Lambdas are important for map(), filter() and reduce() because the arguments that we pass to them are often short functions needing to be used only once in our programs, so there’s no use in saving them. Unlike regular functions that need to be defined and saved in memory, anonymous functions are succinct and disposable.
Now that we’ve gone over the preliminaries, let’s take a deeper look into map(), filter() and reduce() Python functions.
Python’s map() function has the following syntax:
map() applies the function it receives as an argument to each element in a sequence and returns the resulting sequence. In the example below, we create a list of integers and using map() and Python’s str() function, we cast each integer into a string. The output is a list of strings.
Notice how we enclose the result returned by the map() function within a list. We do this because in Python, map() returns the memory address of the returned map generator object.
Python generators employ a strategy known as lazy evaluation, which means that Python doesn’t evaluate objects until the moment we need to use them. Although it might sound counterintuitive, evaluating an object right away is not always the best solution since not every expression is worth evaluating. Lazy evaluation increases efficiency by reducing unnecessary computation. This is why we enclosed a map generator within a list – doing so evaluates the generator expression and saves the result into an easily accessible list object.
Another way to retrieve results from a generator is to iterate through it with a for loop:
Python’s map() function can also be implemented with list comprehensions. Unlike generators, Python evaluates list comprehensions right away. Here’s an example.
Python’s filter() function has the following syntax:
filter() takes a function called a predicate that returns “True” if an element passes the condition stated in the predicate, and “False” otherwise. The filter() function’s output consists of the elements of the original sequence that pass the predicate.
In the code below, we use the filter() function on a sequence of countries to filter out the countries with names that don’t contain the string “and.”
The countries for which the lambda function returns “True” are Bosnia and Herzegovina, Finland and Ireland, and these are the countries that the filter() function keeps; the rest of the sequence is rejected.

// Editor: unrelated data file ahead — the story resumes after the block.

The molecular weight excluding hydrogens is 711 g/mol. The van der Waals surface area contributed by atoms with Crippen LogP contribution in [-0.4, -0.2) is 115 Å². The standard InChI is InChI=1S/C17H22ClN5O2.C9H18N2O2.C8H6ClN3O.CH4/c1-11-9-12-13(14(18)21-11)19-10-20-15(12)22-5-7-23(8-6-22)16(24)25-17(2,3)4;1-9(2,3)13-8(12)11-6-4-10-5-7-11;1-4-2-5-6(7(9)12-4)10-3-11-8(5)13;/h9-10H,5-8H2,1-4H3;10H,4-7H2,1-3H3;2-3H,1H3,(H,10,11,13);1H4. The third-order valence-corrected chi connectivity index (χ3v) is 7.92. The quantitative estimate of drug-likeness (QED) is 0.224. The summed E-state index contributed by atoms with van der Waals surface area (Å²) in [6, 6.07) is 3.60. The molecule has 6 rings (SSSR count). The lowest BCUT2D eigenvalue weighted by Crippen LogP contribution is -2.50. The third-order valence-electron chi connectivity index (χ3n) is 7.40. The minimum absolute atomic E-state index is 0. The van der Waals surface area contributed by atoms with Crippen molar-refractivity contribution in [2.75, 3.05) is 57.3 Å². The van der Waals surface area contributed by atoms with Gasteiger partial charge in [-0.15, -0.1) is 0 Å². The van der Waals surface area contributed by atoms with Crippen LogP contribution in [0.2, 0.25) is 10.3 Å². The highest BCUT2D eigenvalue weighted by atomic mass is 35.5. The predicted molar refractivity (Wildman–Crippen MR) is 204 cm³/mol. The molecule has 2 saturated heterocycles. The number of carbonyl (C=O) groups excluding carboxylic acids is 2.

Alternatively, we can filter elements of a sequence with list comprehensions. This is considered to be a more Pythonic solution.
Note that we may chain map(), filter() and reduce() functions together in the same call. Let’s say we arbitrarily want to filter out the countries whose names don’t contain “land” and then convert the remaining countries’ names into uppercase. We could do this by combining Python’s filter() and map() functions like so:
Python’s reduce() function doesn’t return a new sequence like map() and filter(). Instead, it returns a single value. The syntax is similar to the other two functions:
reduce() applies the function to the elements of the sequence, from left to right, starting with the first two elements in the sequence. We combine the result of applying the function to the sequence’s first two elements with the third element and pass them to another call of the same function. This process repeats until we reach the end of the iterable and the iterable reduces to a single value.
Let’s take a look at an example where reduce() takes as the argument a lambda function that multiplies two numbers, in consecutive fashion:
945 is the result of multiplying all elements of the numbers sequence.
The two expressions below are equivalent:
Note that in order to use reduce in Python 3.x, you have to import it using the following import statement:
In this article, we worked with Python’s map, filter and reduce functions. In continuing your Python journey, check out our Introduction to Programming Nanodegree to make your first step towards careers in Web and App Development, Machine Learning, Data Science or AI.